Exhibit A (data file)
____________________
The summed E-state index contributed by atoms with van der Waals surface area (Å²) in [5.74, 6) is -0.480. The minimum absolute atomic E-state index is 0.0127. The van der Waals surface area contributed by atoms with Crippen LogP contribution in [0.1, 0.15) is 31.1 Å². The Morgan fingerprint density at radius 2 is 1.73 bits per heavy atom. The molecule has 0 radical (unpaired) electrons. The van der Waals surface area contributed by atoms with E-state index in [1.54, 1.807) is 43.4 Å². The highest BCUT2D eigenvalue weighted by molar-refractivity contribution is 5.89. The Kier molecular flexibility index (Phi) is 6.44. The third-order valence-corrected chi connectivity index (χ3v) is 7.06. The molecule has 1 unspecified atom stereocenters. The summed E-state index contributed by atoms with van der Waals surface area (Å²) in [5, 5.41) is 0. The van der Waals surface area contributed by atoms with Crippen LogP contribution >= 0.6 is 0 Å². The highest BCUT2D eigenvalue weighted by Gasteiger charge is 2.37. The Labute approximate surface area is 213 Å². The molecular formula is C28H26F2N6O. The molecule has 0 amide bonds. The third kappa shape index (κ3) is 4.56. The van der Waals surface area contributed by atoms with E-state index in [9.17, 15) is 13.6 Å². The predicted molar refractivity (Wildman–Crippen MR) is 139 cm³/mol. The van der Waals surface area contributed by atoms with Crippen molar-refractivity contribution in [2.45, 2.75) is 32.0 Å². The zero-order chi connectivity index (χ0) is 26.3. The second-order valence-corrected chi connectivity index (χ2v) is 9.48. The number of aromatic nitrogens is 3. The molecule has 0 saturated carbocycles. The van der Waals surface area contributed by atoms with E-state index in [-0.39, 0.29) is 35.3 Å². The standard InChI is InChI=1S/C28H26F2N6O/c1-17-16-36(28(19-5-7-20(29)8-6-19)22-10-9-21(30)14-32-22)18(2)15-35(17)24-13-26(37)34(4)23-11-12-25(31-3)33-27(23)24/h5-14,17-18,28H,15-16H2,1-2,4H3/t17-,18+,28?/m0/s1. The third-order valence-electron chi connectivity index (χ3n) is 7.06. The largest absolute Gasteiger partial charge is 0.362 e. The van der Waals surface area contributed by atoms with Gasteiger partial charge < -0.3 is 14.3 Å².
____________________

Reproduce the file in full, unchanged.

The summed E-state index contributed by atoms with van der Waals surface area (Å²) in [5.74, 6) is -0.480. The minimum absolute atomic E-state index is 0.0127. The van der Waals surface area contributed by atoms with Crippen LogP contribution in [0.1, 0.15) is 31.1 Å². The Morgan fingerprint density at radius 2 is 1.73 bits per heavy atom. The molecule has 0 radical (unpaired) electrons. The van der Waals surface area contributed by atoms with E-state index in [1.54, 1.807) is 43.4 Å². The highest BCUT2D eigenvalue weighted by molar-refractivity contribution is 5.89. The Kier molecular flexibility index (Phi) is 6.44. The third-order valence-corrected chi connectivity index (χ3v) is 7.06. The molecule has 1 unspecified atom stereocenters. The summed E-state index contributed by atoms with van der Waals surface area (Å²) in [5, 5.41) is 0. The van der Waals surface area contributed by atoms with Crippen LogP contribution >= 0.6 is 0 Å². The highest BCUT2D eigenvalue weighted by Gasteiger charge is 2.37. The Labute approximate surface area is 213 Å². The molecular formula is C28H26F2N6O. The molecule has 0 amide bonds. The third kappa shape index (κ3) is 4.56. The van der Waals surface area contributed by atoms with E-state index in [9.17, 15) is 13.6 Å². The predicted molar refractivity (Wildman–Crippen MR) is 139 cm³/mol. The van der Waals surface area contributed by atoms with Crippen molar-refractivity contribution in [2.45, 2.75) is 32.0 Å². The zero-order chi connectivity index (χ0) is 26.3. The second-order valence-corrected chi connectivity index (χ2v) is 9.48. The number of aromatic nitrogens is 3. The molecule has 0 saturated carbocycles. The van der Waals surface area contributed by atoms with E-state index in [-0.39, 0.29) is 35.3 Å². The standard InChI is InChI=1S/C28H26F2N6O/c1-17-16-36(28(19-5-7-20(29)8-6-19)22-10-9-21(30)14-32-22)18(2)15-35(17)24-13-26(37)34(4)23-11-12-25(31-3)33-27(23)24/h5-14,17-18,28H,15-16H2,1-2,4H3/t17-,18+,28?/m0/s1. The third-order valence-electron chi connectivity index (χ3n) is 7.06. The largest absolute Gasteiger partial charge is 0.362 e. The van der Waals surface area contributed by atoms with Gasteiger partial charge < -0.3 is 14.3 Å².